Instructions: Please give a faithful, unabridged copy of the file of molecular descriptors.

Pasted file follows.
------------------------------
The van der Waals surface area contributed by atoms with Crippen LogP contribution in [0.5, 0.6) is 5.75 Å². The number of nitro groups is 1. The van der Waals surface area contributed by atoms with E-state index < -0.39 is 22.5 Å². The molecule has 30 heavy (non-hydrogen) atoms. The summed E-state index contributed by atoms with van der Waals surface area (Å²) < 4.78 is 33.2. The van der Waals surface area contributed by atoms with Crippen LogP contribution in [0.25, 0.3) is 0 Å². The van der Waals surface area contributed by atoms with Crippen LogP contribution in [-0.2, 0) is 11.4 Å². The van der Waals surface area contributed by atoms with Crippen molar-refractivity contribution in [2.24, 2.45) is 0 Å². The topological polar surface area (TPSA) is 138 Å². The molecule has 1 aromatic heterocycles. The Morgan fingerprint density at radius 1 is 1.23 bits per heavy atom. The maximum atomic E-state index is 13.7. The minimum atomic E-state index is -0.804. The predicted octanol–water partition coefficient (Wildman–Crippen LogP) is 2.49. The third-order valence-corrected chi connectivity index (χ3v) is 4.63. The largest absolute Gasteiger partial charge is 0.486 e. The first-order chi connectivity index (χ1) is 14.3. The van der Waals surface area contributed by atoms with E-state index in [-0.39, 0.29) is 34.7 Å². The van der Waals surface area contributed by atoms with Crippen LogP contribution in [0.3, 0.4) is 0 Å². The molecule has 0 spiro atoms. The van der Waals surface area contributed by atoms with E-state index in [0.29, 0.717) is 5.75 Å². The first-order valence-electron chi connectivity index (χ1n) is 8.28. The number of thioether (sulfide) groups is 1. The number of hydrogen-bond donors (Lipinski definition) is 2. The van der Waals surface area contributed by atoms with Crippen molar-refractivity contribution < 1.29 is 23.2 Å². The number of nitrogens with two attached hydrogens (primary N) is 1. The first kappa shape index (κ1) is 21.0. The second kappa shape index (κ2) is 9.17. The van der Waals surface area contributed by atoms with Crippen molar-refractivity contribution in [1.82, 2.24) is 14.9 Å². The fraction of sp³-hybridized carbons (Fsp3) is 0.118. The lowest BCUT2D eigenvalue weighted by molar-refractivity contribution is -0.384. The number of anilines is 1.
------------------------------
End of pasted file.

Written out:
The van der Waals surface area contributed by atoms with Crippen LogP contribution in [0.5, 0.6) is 5.75 Å². The number of nitro groups is 1. The van der Waals surface area contributed by atoms with E-state index < -0.39 is 22.5 Å². The molecule has 30 heavy (non-hydrogen) atoms. The summed E-state index contributed by atoms with van der Waals surface area (Å²) < 4.78 is 33.2. The van der Waals surface area contributed by atoms with Crippen LogP contribution in [0.25, 0.3) is 0 Å². The van der Waals surface area contributed by atoms with Crippen LogP contribution in [-0.2, 0) is 11.4 Å². The van der Waals surface area contributed by atoms with Crippen molar-refractivity contribution in [2.24, 2.45) is 0 Å². The topological polar surface area (TPSA) is 138 Å². The molecule has 1 aromatic heterocycles. The Morgan fingerprint density at radius 1 is 1.23 bits per heavy atom. The maximum atomic E-state index is 13.7. The minimum atomic E-state index is -0.804. The predicted octanol–water partition coefficient (Wildman–Crippen LogP) is 2.49. The third-order valence-corrected chi connectivity index (χ3v) is 4.63. The largest absolute Gasteiger partial charge is 0.486 e. The first-order chi connectivity index (χ1) is 14.3. The van der Waals surface area contributed by atoms with E-state index in [-0.39, 0.29) is 34.7 Å². The van der Waals surface area contributed by atoms with Crippen LogP contribution in [0.3, 0.4) is 0 Å². The molecule has 0 spiro atoms. The van der Waals surface area contributed by atoms with E-state index in [0.29, 0.717) is 5.75 Å². The first-order valence-electron chi connectivity index (χ1n) is 8.28. The number of thioether (sulfide) groups is 1. The number of hydrogen-bond donors (Lipinski definition) is 2. The van der Waals surface area contributed by atoms with Crippen molar-refractivity contribution < 1.29 is 23.2 Å². The number of nitrogens with two attached hydrogens (primary N) is 1. The first kappa shape index (κ1) is 21.0. The second kappa shape index (κ2) is 9.17. The van der Waals surface area contributed by atoms with Crippen molar-refractivity contribution in [1.82, 2.24) is 14.9 Å². The fraction of sp³-hybridized carbons (Fsp3) is 0.118. The lowest BCUT2D eigenvalue weighted by molar-refractivity contribution is -0.384. The number of anilines is 1.